In 1474, the city was captured by the Turks after a protracted siege. Their mostly tolerant policies towards others peoples ensured that the city would become an ethnic mosaic of Romanians, Hungarians, Austrians, Slovaks, Hebrews, Ruthenians and Turks, causing Oradea to grow as an urban area starting with the 16th century.
After the Ottoman invasion of Hungary, in the 16th century, the city became a constant point of contention between the Principality of Transylvania, the Ottoman Empire and the Habsburg Monarchy. The Peace of Várad was concluded between Emperor Ferdinand I and John Zápolya here on 4 February 1538, in which they mutually recognized each other as legitimate monarchs. Following Michael the Brave's conquest of the Principality of Transylvania, the Ottomans sent a punitive expedition that laid siege to the city in 1598, however the siege failed. After Michael's assassination in 1601 and the Peace of Vienna of 1603, the city was permanently incorporated in the Principality of Transylvania by imperial decree. As a result of Gyorgy Rakoczi II's, at the time Prince of Transylvania failed attempt to gain the throne of Poland the Ottomans sent yet another punitive expedition against him and his Wallachian and Moldavian allies. The expedition failed, but it gave the Romanian chronicler Miron Costin the occasion to write the first full chronicle about the city, Oradiia. In 1660 the Ottomans, with a force of 45000 men, besieged the city for the last time. The 850 defenders managed to hold out for 46 days, but eventually the city fell on the 27th of August due to internal treachery. The Ottomans would establish the city as the capital of the newly formed Eyalet of Varat. The eyalet included the sanjaks of Varat (Oradea), Salanta, Debreçin, Halmaș, Sengevi and Yapıșmaz. The siege itself is described in detail by Szalárdy János in his contemporary chronicle. Ottoman dominance of the city ended in 1692, when, the Habsburg imperial forces conquered the city after a 14-month siege.
Under the Habsburgs, the city entered its golden age. The Viennese engineer Franz Anton Hillebrandt given the task of planning the city in the Baroque style and, starting with the year 1752, many of the city's current landmarks were constructed such as the Roman Catholic Cathedral, the Moon Church, the State Theatre and the Baroque Palace, presently the Muzeul Țării Crișurilor ("The Museum of the Criș land"). The city played a major role in the Hungarian Revolution of 1848, being the home of the largest Hungarian arms factory.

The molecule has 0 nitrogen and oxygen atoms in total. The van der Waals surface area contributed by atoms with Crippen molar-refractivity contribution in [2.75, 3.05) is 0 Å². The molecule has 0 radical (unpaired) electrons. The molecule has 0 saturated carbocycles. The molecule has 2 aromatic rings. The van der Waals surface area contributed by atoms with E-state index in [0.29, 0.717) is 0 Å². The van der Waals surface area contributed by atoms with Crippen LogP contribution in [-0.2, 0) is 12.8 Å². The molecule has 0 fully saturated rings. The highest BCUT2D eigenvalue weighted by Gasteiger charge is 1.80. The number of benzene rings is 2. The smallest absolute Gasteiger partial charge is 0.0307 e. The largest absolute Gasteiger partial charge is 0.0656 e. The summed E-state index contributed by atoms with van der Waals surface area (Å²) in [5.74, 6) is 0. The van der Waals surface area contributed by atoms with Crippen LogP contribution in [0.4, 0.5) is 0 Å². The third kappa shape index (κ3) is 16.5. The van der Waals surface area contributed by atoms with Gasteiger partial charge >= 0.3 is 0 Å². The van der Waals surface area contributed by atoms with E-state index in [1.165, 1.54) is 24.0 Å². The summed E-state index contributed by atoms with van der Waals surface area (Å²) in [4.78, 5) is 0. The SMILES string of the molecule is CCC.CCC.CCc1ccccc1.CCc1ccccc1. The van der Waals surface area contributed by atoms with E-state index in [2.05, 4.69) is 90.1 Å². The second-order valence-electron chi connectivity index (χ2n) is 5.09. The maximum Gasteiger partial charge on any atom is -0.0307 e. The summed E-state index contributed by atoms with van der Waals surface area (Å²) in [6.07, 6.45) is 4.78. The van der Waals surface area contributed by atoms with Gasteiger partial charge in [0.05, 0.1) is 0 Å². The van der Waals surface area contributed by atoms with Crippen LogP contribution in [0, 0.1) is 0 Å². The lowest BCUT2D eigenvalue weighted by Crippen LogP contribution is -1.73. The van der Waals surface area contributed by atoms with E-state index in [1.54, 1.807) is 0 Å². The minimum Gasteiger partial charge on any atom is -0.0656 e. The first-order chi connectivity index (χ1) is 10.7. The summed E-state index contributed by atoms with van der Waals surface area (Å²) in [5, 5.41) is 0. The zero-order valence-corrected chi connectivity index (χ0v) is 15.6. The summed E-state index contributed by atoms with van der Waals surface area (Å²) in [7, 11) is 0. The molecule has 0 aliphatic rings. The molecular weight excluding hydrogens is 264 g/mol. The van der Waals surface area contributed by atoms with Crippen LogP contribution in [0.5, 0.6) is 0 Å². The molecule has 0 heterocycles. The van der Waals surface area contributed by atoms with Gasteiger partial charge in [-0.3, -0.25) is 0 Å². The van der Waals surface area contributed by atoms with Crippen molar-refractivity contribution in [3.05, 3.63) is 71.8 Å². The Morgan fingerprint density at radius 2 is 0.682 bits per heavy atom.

At the end of World War I, as a result of the National Assembly of Alba Iulia and the Hungarian-Romanian war of 1919, Oradea became a part of the Kingdom of Romania under the Treaty of Trianon. The Second Vienna Award brokered by Hitler and Mussolini in 1940 allowed Hungary to recover Northern Transylvania, including Oradea, where mass of celebrators welcomed the Hungarian administration. On 12 October 1944, Oradea was captured by Soviet troops of the 2nd Ukrainian Front in the course of the Battle of Debrecen. After World War II, Hungary had to relinquish claims to it under the Treaty of Paris concluded on 10 February 1947.
In 1925, the status of municipality was given to Oradea dissolving its former civic autonomy. Under the same ordinance, its name was changed from Oradea Mare ("Great" Oradea) to simply Oradea.
Ethnic tensions sometimes ran high in the area in the past but the different ethnic groups now generally live together in harmony, thriving on each other's contributions to modern culture.
After December 1989, Oradea aims to achieve greater prosperity along with other towns in Central Europe. Both culturally and economically, Oradea's prospects are inevitably tied to the general aspiration of Romanian society to freedom, democracy and a free market economy, with varied initiatives in all fields of endeavor. Due to its specific character, Oradea is one of the most important economic and cultural centers of Western Romania and of the country in general, and one of the great academic centers, with a unique bilingual dynamic.
- 1096 Ladislaus I of Hungary
- 1131 Stephen II of Hungary
- 1235 Andrew II of Hungary
- 1295 Fenenna, wife of Andrew III of Hungary
- 1319 Beatrice of Luxembourg, wife of Charles I of Hungary
- 1367 Elizabeth, daughter of Basarab I of Wallachia
- 1395 Mary of Hungary
- 1437 Sigismund, Holy Roman Emperor, King of Hungary
At the 2011 census Oradea had a population of 196,367, a decrease from the figure recorded at the 2002 census.
(Data refer to those for whom information on ethnicity is available. It is unavailable for 14,705 individuals or 7.5% of the city's population.)
- This section incorporates text from the 1901–1906 Jewish Encyclopedia, a publication now in the public domain.
The chevra kadisha ("holy society") was founded in 1735, the first synagogue in 1803, and the first communal school in 1839. Not until the beginning of the 19th century were Jews permitted to do business in any other part of the city, and even then they were required to return at nightfall to their own quarter. In 1835, permission was granted to live in any part of the city.